The private veneration of Germaine had continued from the original finding of the body in 1644, supported and encouraged by numerous cures and miracles. The cause of beatification was resumed in 1850. The documents attested more than 400 miracles or extraordinary graces, and thirty postulatory letters from archbishops and bishops in France besought the beatification from the Holy See. The miracles attested were cures of every kind (of blindness, congenital and resulting from disease, of hip and spinal disease), besides the multiplication of food for the distressed community of the Good Shepherd at Bourges in 1845.

On 7 May 1854, Pius IX proclaimed her beatification. He proclaimed her a saint on 29 June 1867, the day on which a vast assembly of prelates gathered in Rome to mark the 18th centenary of the martyrdom of Peter the Apostle, and he congratulated the archbishop of Toulouse, Florian Desprez, and his diocese for giving the church a saint "so powerful, so kind, and so dear to its heart". Her feast is kept in the Diocese of Toulouse on 15 June. She is represented in art with a shepherd's crook or with a distaff; with a watchdog, or a sheep; or with flowers in her apron."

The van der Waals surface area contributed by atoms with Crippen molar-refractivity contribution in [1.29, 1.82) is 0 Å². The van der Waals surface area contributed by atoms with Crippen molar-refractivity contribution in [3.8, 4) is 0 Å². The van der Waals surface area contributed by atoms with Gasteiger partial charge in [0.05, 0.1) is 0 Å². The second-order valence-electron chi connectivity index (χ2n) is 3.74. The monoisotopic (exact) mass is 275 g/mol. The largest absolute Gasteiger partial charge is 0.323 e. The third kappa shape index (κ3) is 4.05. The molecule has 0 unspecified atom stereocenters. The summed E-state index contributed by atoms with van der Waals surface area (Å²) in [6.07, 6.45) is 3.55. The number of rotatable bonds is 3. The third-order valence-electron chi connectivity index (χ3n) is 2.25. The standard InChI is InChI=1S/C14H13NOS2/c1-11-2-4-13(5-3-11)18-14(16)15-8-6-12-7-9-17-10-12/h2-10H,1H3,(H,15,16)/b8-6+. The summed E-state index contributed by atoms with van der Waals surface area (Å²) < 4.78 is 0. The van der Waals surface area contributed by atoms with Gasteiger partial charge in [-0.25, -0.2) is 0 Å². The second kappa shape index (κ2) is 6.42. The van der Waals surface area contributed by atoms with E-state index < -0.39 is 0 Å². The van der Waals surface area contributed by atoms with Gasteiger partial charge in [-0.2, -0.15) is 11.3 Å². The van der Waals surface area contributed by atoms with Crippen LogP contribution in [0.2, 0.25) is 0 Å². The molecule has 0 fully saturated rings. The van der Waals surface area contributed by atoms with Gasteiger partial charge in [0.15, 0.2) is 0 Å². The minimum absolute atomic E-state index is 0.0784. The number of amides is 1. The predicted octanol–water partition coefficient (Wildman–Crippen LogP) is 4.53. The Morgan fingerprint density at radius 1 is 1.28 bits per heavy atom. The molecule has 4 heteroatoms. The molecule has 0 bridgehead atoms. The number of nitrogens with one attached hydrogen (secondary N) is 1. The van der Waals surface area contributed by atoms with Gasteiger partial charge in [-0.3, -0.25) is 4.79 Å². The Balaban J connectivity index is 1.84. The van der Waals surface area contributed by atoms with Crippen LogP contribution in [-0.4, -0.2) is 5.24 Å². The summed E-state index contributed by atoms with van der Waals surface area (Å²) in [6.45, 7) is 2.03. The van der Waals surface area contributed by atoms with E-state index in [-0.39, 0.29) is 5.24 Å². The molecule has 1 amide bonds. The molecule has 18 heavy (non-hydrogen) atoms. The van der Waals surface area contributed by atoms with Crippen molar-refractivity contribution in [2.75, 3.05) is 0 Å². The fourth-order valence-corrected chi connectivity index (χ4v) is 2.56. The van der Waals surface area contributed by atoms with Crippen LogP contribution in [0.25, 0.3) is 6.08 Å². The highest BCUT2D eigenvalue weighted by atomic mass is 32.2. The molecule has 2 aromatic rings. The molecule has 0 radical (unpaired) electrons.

It is understandable why Abbe Sauniere, a French village priest, might wish to erect a statue of a French saint who had only fairly recently been canonised by the Pope from Saunier's time perspective and was a native of Toulouse, a nearby city. However, could there be a hidden message contained within his choice? When you consider the painting of the Shepherds of Arcadia, which includes a young woman, who may represent Demeter, Kore or other earth godesses such as Brigid, Athena etc, then Saint Germain is a good choice, since she was a shepherdess and is depicted carrying a shepherd's crook - with all that entails as regards enlightenment and illumination (see earlier posts). Also a watchdog is often connected with Egyptian and other ancient symbolism to denote a spiritual guide. She also carries flowers in her apron, which again can signify the spring equinox linking her with Demeter and Kore etc.​